' Hillbillies go Hollywood So they loaded up the truck, and they moved to . . . a feature film

August 08, 1993|By Joe Rhodes | Joe Rhodes,Contributing Writer

Los Angeles --There's a break on the set of "The Beverly Hillbillies," 20th Century Fox's $25 million feature film version of the 1960's CBS sitcom, and Jim Varney, the man who would be Jed Clampett, is sitting out with the extras by the cement pond, smoking a cigarette, drinking coffee and looking not the least little bit like Buddy Ebsen. He's got a dark caterpillar of a mustache, for one thing, brown hair curling over his ears and down to the collar of his bolo-tied shirt. He's wearing a western-cut Hank Williams suit, with charcoal-gray pinstripes and pointy black boots. Compared to the Uncle Jed we grew up with, this one's looking downright foppish.

"I know what you mean," Mr. Varney says with a gravel-voiced drawl. "I might not be what some people expect."

Well, no. Of course not. Mr. Varney is, after all, the guy who's spent the past 12 years playing Ernest. The rubber-faced, goofball, smirk-a-minute, nose-in-the-camera "Hey Vern" neighbor from hell. And now he's the new Uncle Jed?

"I'm playing it pretty straight," he says, trying to sound reassuring. "I'm not doing any mugging and there aren't any wide-angle close-ups or anything. People may be surprised to find out that when I don't have a wide-angle lens in my face, I'm actually pretty normal looking."

As for the suit, it turns out the only reason Mr. Varney is so slickered up is because they're filming a big party scene this morning in the ballroom of the Tower Mansion, a monumentally )) excessive Newport-style residence located high on the hills above Bel Air, that is.

"This is just my courtin' suit," Mr. Varney promises, lounging by the pool between shots. "The rest of the time I'm wearing the clodhoppers and hunting coat and old chewed-up hat."

Even so, this seems like potentially dangerous stuff, messing with people's TV memories. It's especially tricky when you're dealing with something as ingrained in American pop consciousness as "The Beverly Hillbillies." (Go ahead, admit it, you not only know the words to the theme song, you've sung them out loud in your car.) This is a show that was No. 1 practically from the moment it premiered in September 1962, dominated the ratings for nearly 10 years and still pops up on cable at least four times a day.

There are millions of rerun-addicted, hard-core Clampettologists out there who won't take kindly to much big-screen Hillbilly revisionism, people who think Donna Douglas still looks good in pigtails, who worship Max Baer Jr. as a god and haven't quite accepted the notion that Irene Ryan is deader than Elvis. These folks won't be easy to please.

Not that everyone on the film, which is scheduled to be released in the fall, isn't trying. You can hardly turn around on the "Hillbillies" set without someone telling you how much they loved the old series and how the movie -- in spite of its '90's-scale budget and brand-name cast (including Cloris Leachman as Granny, Dabney Coleman as Mr. Drysdale and Lily Tomlin as Miss Hathaway) -- is going to be as much like the TV show as it can possibly be.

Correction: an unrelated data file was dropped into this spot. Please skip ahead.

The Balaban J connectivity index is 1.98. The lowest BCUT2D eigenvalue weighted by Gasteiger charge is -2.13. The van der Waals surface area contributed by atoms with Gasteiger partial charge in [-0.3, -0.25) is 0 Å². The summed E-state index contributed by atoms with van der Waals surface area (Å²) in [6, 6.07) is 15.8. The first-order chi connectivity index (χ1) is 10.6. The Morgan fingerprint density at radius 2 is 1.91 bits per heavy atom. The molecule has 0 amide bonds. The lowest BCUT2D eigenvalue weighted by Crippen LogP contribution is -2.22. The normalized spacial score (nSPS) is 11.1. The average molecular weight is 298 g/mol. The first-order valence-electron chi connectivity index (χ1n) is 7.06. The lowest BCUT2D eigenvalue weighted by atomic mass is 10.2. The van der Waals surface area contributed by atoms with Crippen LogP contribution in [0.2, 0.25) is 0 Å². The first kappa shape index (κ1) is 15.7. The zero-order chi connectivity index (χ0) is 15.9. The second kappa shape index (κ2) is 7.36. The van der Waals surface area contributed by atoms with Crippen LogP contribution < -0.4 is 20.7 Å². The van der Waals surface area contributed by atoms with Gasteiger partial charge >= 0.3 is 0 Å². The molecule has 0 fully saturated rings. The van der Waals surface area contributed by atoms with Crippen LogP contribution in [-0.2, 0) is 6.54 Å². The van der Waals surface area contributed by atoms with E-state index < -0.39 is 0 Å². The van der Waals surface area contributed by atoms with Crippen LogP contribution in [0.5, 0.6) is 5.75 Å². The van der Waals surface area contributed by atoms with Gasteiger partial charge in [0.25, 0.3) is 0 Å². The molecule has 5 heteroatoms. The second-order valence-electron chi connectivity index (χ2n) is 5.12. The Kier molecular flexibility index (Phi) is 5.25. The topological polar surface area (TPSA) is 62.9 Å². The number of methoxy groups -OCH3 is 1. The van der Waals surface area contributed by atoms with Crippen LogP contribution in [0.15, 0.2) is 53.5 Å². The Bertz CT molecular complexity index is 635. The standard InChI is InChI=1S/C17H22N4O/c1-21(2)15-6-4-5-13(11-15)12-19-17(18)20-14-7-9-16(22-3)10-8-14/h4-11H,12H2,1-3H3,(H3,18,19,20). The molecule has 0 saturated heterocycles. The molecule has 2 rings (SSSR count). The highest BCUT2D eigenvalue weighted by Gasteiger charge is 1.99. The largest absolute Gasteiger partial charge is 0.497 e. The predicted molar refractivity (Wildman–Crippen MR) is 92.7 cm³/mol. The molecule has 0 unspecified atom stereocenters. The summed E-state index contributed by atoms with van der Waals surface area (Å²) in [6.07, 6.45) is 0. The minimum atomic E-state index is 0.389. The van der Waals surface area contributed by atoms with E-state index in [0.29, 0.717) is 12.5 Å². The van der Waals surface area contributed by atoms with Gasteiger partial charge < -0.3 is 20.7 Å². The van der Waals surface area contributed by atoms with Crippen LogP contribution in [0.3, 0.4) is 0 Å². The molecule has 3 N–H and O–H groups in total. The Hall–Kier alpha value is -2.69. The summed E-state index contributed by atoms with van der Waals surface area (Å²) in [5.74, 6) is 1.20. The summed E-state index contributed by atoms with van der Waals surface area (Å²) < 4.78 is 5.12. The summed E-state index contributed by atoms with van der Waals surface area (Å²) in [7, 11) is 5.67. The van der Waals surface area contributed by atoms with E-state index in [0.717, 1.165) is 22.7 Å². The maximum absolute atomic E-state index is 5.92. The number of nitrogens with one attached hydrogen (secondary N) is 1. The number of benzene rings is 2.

"I think people would be really disappointed if it was too different," says Penelope Spheeris, back in the director's chair for the first time since hitting it big with "Wayne's World" last year. "And that would be my reaction, too. It was my favorite show when I was growing up. And if there was any big departure from any of the original characters, I think it would be like sacrilege. Someone came up to me very early in the production and said, 'You've got a national treasure in your hands. Be very careful with it.' "

It has not been an easy morning. Ms. Spheeris, it seems, is having problems with Mr. Varney's face, with the mustache in particular, which is drooping a little more than she'd like. "I've gotta keep an eye on him," she says later, "because his face is so expressive."

"Jim, come over here," she yells out from behind the video-assist monitor where she's been watching the latest take of the all-day party scene, one where Jed is supposed to be congratulating Elly May (played by Erika Eleniak, the chef's surprise from "Under Siege") on what a fine young woman she's become.

"See that?" Ms. Spheeris asks Mr. Varney, pointing out the moment where his mustache starts to sag.

"Uh huh."

"Well, don't do that."

"I make faces sometimes without knowing it," Mr. Varney will explain at the end of the day when the take is over and Ms. Spheeris is, for the moment, appeased. "Sometimes, if I'm not careful, it'll look like something's disturbing me. And the thing about Jed is he's never disturbed. Jed always stays in the same state of mind, no matter what's happening around him. That's why having all this money hasn't changed him. He's at peace with the world. It's basically Hillbilly Zen."

Idea whose time has come

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